26/7 – 6/9/2019



The reference for Sarah Ball’s exquisite portrait paintings come from in-depth research of an anonymous and eclectic range of historic photographic archives alongside more ubiquitous contemporary sources such as social media. These source images become a starting point for a methodical process of understanding, assumption and translation, where the aesthetic ‘mask' and what lies beneath become the focus of engagement. 

Ball's muses are mostly surrounded by muted backgrounds, which engender a profound sense of solitude. This aspect envelopes delicately rendered passages of oil paint, perhaps detailing the protagonists clothing or hair, often giving emphasis to a defining characteristic of the sitters visual identity. These intrinsic details are captured with intensity, revealing an intimacy combined and juxtaposed with more minimalist elements which reflect a greater sense of absence or disconnect. These components enshroud the luminescent skin of the subject, always anchored by deep pooling eyes which further captivate. However, Ball’s works also offer up a challenge to the viewer, often by confronting societal assumption and prejudice. Previous exhibition subjects have included historic photographic immigration archives alongside 'mug shot' archives of the accused. With ‘Themself’, Ball’s broad lens is focussed upon idiosyncratic explorations in to the outer presentation of the 'self' which support, subvert, enhance, manipulate, exaggerate or elaborate upon traditional, binary norms, in areas including gender and sexuality. The artist, and in turn the viewers, response is key, where both are drawn in to an empathetic, unspoken dialogue with the anonymous protagonist of the work. ‘Themself' relates to the conscious and subconscious factors which affect our assumptions and interactions, when forming the socially constructed characteristics which define us all in the 21st Century.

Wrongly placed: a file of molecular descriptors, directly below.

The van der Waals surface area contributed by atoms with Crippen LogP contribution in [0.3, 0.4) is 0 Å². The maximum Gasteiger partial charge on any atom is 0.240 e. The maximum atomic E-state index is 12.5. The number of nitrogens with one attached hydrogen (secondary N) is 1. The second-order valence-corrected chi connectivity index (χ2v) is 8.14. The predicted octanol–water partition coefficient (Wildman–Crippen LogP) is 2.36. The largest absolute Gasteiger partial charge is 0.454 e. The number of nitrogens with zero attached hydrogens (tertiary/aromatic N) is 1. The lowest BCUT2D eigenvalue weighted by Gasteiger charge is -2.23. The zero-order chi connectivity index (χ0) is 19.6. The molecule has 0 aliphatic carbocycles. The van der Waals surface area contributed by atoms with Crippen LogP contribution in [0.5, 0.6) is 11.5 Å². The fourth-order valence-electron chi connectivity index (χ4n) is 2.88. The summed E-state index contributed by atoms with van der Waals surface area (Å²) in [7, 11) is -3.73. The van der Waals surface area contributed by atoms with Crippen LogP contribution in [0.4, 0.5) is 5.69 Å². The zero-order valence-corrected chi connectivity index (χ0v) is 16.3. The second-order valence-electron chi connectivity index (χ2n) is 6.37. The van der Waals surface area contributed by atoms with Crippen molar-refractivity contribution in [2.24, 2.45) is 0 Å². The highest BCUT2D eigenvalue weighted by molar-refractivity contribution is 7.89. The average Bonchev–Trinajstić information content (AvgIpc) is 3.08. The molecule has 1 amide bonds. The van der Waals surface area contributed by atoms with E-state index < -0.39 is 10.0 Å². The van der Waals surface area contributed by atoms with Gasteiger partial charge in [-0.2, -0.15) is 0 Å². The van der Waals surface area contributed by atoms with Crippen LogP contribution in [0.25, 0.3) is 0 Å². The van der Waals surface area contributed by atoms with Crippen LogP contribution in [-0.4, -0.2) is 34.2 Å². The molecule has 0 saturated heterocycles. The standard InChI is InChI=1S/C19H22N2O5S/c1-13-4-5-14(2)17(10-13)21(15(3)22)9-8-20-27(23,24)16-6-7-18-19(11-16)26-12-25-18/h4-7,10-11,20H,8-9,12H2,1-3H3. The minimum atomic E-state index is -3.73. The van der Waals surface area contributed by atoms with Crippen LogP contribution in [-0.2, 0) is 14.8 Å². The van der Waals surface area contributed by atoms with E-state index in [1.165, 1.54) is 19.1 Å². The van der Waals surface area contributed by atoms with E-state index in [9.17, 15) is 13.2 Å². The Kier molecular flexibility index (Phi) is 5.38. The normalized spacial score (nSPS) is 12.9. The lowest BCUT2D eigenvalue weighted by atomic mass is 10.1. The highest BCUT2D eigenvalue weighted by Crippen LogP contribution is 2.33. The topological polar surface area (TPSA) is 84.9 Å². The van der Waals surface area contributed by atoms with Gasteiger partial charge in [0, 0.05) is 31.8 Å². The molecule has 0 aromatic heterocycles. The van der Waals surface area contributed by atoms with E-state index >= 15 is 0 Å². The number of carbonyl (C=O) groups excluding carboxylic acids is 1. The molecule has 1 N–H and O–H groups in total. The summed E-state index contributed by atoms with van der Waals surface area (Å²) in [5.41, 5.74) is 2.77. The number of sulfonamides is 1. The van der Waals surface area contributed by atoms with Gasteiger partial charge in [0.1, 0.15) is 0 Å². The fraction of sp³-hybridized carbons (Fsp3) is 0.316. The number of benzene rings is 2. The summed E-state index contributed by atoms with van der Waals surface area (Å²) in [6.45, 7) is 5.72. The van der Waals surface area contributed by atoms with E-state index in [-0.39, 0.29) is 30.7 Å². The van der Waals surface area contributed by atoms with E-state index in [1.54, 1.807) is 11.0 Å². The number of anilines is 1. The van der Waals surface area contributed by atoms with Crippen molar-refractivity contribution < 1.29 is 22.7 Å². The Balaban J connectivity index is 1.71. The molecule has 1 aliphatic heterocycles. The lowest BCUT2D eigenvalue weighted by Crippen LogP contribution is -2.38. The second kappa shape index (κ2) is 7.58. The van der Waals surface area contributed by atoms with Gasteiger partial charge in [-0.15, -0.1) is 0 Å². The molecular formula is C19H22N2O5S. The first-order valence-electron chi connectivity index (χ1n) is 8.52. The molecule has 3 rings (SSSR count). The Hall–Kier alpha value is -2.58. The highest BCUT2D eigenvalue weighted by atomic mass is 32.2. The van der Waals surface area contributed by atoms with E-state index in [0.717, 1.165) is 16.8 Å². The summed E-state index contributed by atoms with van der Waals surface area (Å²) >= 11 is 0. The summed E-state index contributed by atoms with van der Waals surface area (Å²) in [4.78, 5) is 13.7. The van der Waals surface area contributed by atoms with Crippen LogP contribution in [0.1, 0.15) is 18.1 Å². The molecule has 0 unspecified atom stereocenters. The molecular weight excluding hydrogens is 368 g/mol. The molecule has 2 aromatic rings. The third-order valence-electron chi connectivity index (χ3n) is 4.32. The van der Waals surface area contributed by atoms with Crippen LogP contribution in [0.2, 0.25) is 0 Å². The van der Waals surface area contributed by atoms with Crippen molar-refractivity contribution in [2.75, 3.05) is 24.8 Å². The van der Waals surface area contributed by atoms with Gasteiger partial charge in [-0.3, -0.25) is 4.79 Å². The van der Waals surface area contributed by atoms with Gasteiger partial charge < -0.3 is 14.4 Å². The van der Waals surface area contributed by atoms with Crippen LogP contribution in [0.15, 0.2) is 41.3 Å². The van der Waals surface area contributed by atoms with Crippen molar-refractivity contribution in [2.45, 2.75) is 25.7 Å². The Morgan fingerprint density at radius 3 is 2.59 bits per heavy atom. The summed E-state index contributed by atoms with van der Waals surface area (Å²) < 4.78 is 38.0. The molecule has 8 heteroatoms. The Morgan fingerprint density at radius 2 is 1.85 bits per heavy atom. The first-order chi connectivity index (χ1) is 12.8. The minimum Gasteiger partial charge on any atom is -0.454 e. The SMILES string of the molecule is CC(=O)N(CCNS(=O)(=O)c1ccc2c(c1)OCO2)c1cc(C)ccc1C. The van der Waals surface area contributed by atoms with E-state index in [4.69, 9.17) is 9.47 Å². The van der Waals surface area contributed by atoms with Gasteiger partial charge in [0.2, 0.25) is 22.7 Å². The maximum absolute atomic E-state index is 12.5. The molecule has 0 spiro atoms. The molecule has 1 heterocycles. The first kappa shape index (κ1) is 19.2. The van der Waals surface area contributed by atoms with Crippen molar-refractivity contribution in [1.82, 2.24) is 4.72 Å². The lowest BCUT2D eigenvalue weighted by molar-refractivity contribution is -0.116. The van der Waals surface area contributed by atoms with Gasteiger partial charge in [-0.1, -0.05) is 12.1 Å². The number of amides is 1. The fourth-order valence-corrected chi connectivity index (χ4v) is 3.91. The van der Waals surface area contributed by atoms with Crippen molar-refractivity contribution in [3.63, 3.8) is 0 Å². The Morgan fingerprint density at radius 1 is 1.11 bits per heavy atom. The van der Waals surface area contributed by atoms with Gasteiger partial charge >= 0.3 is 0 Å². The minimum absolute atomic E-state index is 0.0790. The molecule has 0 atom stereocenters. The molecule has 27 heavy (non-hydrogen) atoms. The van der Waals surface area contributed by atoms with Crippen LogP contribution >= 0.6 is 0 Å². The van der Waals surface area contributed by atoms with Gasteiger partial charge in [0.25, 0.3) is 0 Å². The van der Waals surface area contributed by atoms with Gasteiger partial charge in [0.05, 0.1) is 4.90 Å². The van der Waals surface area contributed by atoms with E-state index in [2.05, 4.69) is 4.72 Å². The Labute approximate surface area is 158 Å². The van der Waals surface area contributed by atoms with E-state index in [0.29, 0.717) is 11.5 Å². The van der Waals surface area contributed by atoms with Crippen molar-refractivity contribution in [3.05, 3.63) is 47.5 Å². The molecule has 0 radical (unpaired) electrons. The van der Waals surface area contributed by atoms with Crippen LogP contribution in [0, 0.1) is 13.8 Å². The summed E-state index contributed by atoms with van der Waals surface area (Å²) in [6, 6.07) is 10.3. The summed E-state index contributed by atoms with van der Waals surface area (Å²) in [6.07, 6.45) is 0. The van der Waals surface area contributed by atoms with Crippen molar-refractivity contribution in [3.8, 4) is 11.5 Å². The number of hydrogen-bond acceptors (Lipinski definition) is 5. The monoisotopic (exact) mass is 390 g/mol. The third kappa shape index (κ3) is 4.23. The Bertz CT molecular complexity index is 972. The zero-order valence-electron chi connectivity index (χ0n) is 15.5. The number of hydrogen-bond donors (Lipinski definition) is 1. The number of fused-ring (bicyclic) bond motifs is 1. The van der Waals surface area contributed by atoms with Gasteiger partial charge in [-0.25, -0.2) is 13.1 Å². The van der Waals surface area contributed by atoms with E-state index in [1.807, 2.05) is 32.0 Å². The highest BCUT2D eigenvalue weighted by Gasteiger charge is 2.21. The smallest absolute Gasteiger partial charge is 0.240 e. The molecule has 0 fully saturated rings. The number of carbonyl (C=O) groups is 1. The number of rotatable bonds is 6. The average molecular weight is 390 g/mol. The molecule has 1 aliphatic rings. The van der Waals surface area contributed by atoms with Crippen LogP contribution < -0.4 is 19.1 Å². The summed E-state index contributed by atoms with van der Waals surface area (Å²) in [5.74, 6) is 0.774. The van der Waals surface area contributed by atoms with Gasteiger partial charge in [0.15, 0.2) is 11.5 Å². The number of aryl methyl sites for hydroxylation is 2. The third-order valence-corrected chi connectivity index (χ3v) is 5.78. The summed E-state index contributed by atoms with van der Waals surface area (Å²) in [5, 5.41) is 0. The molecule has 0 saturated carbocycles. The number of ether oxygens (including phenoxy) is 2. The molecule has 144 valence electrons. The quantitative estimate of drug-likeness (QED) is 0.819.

Joseph Clarke, 2019


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Sarah Ball’s is a British artist born in Yorkshire, England in 1965. She currently lives and works in west Cornwall.

Her practice relies on the gathering of found source material, from newspaper cuttings, archival photographs historical documentation, including criminal ‘mug shot’ archives and immigration archives and more recently social media. She selects subjects with, and without, known narratives. From these images, Ball paints intricate portraits that re-establish the imagined life of the often anonymous, unknowing sitter. Physiognomy is a primary concern. This supposedly outdated practice, whereby character or morality are decided by the geometries of a face, was a common 19th century method, which dictated that an individual’s appearance was connected to their ethics and character. Sarah Ball’s paintings reflect her intrigue with these concepts and the history of the people she encounters. The painted portraits are placed upon a neutral background with space around them, allowing for a metaphorical clean slate so that the viewer can investigate each subject close up in intimate detail. The viewer is compelled to empathise with the subject and draw their own conclusions and perhaps contemplate how we still continue to judge others based on aesthetics and assumption.

Sarah Ball studied at Newport Art College in the early 80s, followed by a MFA at Bath Spa University from 2003 - 2005. She has exhibited widely and Internationally. Her work has been shown at the Threadneedle Prize, The Royal Academy, Somerset House and The V&A Museum. Works are included in collections worldwide including The Rachofsky Collection and the British Museum permanent collection.

Sarah Ball is represented by Anima Mundi where she has held five solo exhibitions to date.